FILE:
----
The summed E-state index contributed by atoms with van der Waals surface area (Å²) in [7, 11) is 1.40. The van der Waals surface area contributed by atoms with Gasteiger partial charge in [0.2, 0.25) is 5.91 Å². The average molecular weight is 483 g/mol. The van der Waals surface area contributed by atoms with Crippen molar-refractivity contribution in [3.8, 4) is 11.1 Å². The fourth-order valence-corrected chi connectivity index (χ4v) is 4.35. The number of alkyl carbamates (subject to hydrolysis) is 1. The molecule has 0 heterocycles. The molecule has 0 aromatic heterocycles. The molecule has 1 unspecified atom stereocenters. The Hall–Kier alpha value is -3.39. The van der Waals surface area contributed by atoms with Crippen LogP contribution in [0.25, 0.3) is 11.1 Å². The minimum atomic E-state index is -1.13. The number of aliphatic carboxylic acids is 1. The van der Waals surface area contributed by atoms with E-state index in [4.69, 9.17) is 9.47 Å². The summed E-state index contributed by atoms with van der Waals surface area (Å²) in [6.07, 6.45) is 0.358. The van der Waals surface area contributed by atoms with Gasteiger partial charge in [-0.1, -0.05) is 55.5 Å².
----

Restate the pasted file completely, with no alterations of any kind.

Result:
The summed E-state index contributed by atoms with van der Waals surface area (Å²) in [7, 11) is 1.40. The van der Waals surface area contributed by atoms with Gasteiger partial charge in [0.2, 0.25) is 5.91 Å². The average molecular weight is 483 g/mol. The van der Waals surface area contributed by atoms with Crippen molar-refractivity contribution in [3.8, 4) is 11.1 Å². The fourth-order valence-corrected chi connectivity index (χ4v) is 4.35. The number of alkyl carbamates (subject to hydrolysis) is 1. The molecule has 0 heterocycles. The molecule has 0 aromatic heterocycles. The molecule has 1 unspecified atom stereocenters. The Hall–Kier alpha value is -3.39. The van der Waals surface area contributed by atoms with Crippen LogP contribution in [0.25, 0.3) is 11.1 Å². The minimum atomic E-state index is -1.13. The number of aliphatic carboxylic acids is 1. The van der Waals surface area contributed by atoms with E-state index in [4.69, 9.17) is 9.47 Å². The summed E-state index contributed by atoms with van der Waals surface area (Å²) in [6.07, 6.45) is 0.358. The van der Waals surface area contributed by atoms with Gasteiger partial charge in [-0.1, -0.05) is 55.5 Å².